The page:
Think of all the comforts you need to have to be prepared in the event of illness—especially if you’re the one in your home who does all of the caretaking, all of the time. Create a first aid kit with things you know that comfort and heal your body and your family’s body. If you need to stash some canned soup away, do that. I always used to forget to buy facial tissues and that whooped me this past fall when my allergies knocked me down—so now we always have a backstock, sick or not. Finding storage for sick-person stuff and acknowledging its inevitability can help make healing easier and less stressful.
Struggle #3: Lack of Joy Our Homes
How many of us signed up for new streaming subscriptions over the past two years? Are you raising your hand, too? That’s what I thought. It was literally the safe choice, and I’m not shaming anyone here. We watch TV together most nights. But I did hit a point where I realized it wasn’t bringing me joy. And then I realized nothing was bringing me joy. And then, oh, hello depressive episode it’s so nice to see you again. You get the picture. When we don’t make room for joy in our home through creating physical systems for it, we’re essentially de-prioritizing joyful participation in life. We might not have needed it in our home prior to the pandemic, because perhaps our joyful activities were out in the world—you know, one of the myriad of things that was actually banned. So this is something many of us have had to consciously re-work into our lives in unexpected ways.
Organizing Solution for Lack of Joy in Our Homes:
The first thing to do is name what brings you joy. This can be really difficult if you haven’t felt actual joy in a while, so my general tip is to think about what you really loved to do as a child. Make a list of three to five things and pick one to try again as an adult. I loved creating art, but got rid of most of my art-making supplies during one of my fourteen moves in my adult life. My solution wasn’t to buy more things—in this case, I realized I just needed the ability to create something visual and two-dimensional. Enter—the iPad. I now have a space on the coffee table in our living room where I can store my iPad and Apple pencil upright so that if I’m feeling less than joyful about watching something on TV, I can doodle! It’s a joyful creative outlet and I love creating designs inspired by things I love. So think of what brings you joy and what you need to store and use in your home to reap joy from it as easily and frequently as possible. For a lot of my friends, that’s baking. So take a few minutes to store your baking sheets upright! Create a cabinet or shelf just for the ingredients you use to bake. Launder your aprons and fold them KonMari style. Care for the things that bring you joy.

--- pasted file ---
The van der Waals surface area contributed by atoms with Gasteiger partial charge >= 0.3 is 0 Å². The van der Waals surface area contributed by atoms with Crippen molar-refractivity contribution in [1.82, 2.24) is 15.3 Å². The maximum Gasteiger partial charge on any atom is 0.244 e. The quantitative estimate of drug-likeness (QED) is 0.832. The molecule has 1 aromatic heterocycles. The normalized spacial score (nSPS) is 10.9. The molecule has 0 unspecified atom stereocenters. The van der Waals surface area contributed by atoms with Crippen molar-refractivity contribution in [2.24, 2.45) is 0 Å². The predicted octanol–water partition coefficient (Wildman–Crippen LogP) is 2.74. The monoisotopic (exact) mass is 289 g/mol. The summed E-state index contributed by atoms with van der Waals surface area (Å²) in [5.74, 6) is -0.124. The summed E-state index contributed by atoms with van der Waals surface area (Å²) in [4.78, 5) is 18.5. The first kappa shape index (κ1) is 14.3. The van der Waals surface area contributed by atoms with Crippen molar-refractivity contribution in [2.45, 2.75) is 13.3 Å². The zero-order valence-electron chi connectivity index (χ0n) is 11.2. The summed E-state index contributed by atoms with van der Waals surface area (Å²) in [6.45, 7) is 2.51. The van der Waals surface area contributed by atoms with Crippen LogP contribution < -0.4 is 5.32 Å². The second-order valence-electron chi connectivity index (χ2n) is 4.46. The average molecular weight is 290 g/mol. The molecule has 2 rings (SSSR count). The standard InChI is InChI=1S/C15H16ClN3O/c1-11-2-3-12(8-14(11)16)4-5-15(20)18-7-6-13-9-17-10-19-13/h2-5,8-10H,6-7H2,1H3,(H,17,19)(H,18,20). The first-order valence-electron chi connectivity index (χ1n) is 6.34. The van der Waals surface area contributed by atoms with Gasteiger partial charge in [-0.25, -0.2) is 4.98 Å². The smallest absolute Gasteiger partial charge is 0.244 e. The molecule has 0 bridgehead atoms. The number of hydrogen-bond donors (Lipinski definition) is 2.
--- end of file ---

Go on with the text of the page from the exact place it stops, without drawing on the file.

Friends, I am not a mental health professional, but I’ve seen a few of them in my life and I hope that the tools that they’ve given me can help you in your home in this weird transition from lockdown to somewhat-normal life. Let me know how organizing for your mental health goes by sending me an email at firstname.lastname@example.org!
Organized YOU! host Taylor Vogel is the Owner &